Researchers discover new way fat cells talk directly with the brain
An incredible new study led by a team from the Scripps Research Institute has discovered a novel communication pathway between fat cells and the brain. The findings reveal that the brain doesn’t regulate fat burning by just slowly responding to hormonal signals in the blood, but can directly send messages to fat tissue and influence metabolic processes.
The traditional view on metabolism sees the body use a variety of signaling molecules, such as hormones, to regulate its energy production. Adipose (fat) tissue is like the body’s energy storage system and when we need to tap those supplies for extra fuel in times of high physical activity or stress, certain signals trigger the sympathetic nervous system to starting talking to those fat cells.
Up until now it was thought that the nerves extending into fat tissue were mostly linked to this sympathetic nervous system pathway. But understanding exactly what types of neurons are in this kind of tissue had been difficult to study. So to obtain the findings in this study the research team needed to develop entirely new methods of imaging.
Two novel methods were deployed in this research. One is called HYBRiD, and it renders fat tissue transparent, allowing researchers a unique window into the paths of neurons. The other method is dubbed ROOT, and it lets the researchers study exactly how certain neurons localized in fat tissue communicate with other parts of the body.
“This research was really made possible by the way these new methods came together,” explained Yu Wang, first author on the study. “When we first started this project, there weren’t existing tools to answer these questions.”
The big finding from the study was the discovery of sensory neurons that branch out from the spine into fat tissue. These sensory neurons directly communicate with a part of the brain called the dorsal root ganglia.
“The discovery of these neurons suggests for the first time that your brain is actively surveying your fat, rather than just passively receiving messages about it,” said co-senior author Li Ye. “The implications of this finding are profound.”
So what kinds of messages are being sent from these sensory neurons to the brain?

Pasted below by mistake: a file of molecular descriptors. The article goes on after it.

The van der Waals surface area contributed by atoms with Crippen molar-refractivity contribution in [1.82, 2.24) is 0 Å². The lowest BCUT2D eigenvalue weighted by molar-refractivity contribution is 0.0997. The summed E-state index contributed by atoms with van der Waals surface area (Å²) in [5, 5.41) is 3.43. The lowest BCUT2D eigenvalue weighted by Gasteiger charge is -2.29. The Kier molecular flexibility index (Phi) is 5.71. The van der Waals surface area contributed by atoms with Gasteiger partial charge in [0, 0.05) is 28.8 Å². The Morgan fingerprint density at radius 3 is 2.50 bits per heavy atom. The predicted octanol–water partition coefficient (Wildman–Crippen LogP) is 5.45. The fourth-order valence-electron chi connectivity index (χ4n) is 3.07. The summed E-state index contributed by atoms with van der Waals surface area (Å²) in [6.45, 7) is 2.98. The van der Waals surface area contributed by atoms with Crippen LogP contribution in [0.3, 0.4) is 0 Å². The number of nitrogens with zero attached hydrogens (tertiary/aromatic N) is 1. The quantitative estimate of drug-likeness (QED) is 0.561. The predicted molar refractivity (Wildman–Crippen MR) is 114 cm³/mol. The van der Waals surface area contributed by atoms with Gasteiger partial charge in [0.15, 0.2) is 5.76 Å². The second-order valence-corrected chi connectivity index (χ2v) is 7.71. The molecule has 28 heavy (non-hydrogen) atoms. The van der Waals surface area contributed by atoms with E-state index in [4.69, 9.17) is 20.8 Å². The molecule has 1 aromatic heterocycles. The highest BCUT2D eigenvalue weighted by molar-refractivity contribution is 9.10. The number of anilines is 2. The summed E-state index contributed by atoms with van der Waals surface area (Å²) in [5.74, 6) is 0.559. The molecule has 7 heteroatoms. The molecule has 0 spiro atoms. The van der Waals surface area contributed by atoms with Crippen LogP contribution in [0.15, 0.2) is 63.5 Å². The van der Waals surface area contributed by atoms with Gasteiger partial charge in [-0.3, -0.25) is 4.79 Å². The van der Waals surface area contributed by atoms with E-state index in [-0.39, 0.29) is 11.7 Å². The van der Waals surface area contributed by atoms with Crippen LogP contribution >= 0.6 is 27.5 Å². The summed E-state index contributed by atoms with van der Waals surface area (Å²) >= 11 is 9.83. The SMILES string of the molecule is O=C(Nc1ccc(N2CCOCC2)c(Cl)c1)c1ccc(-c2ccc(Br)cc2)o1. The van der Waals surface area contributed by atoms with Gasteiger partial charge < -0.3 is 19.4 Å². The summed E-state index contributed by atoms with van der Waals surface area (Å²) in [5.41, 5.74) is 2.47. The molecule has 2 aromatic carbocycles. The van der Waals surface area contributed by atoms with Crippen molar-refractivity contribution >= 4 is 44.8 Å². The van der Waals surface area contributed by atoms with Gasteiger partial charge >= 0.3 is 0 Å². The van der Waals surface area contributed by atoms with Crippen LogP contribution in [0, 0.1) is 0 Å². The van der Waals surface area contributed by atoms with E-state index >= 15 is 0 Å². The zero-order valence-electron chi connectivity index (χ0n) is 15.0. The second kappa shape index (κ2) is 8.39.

The researchers blocked communication from these sensory neurons and discovered increased metabolic activity in the fat tissue. When sensory neuron communication was silenced, the sympathetic nervous system kicked into gear and began converting the white fat cells into brown fat. This mechanism steps up the body’s fat-burning processes.
The researchers speculate that these two opposing nerve signals may work in tandem to maintain a kind of metabolic equilibrium. The sympathetic nervous system switches fat-burning processes on, while the sensory neuron pathway turns the process off.
“This tells us that there’s not just a one-size-fits-all instruction that brain sends adipose tissue,” explained Li. “It’s more nuanced than that; these two types of neurons are acting like a gas pedal and a brake for burning fat.”
Foundational discoveries often result in a whole host of new questions needing further research, and this study is no exception. All this finding can clearly establish at this stage is that the newly discovered sensory neuron communication pathway is crucial for keeping fat tissue healthy.
But from there the questions quickly start piling up.
For example, how do these sensory neuron signals from fat tissue mechanistically interact with the sympathetic nervous system signaling?
Or perhaps more compelling is exactly what kinds of messages are traveling to and from the brain via these fat tissue sensory neurons? Do different parts of the dorsal root ganglia direct different metabolic functions in fat tissue? And most importantly, can these pathways be therapeutically modulated to treat obesity or metabolic diseases?
The study was published in the journal Nature.
Source: Scripps Research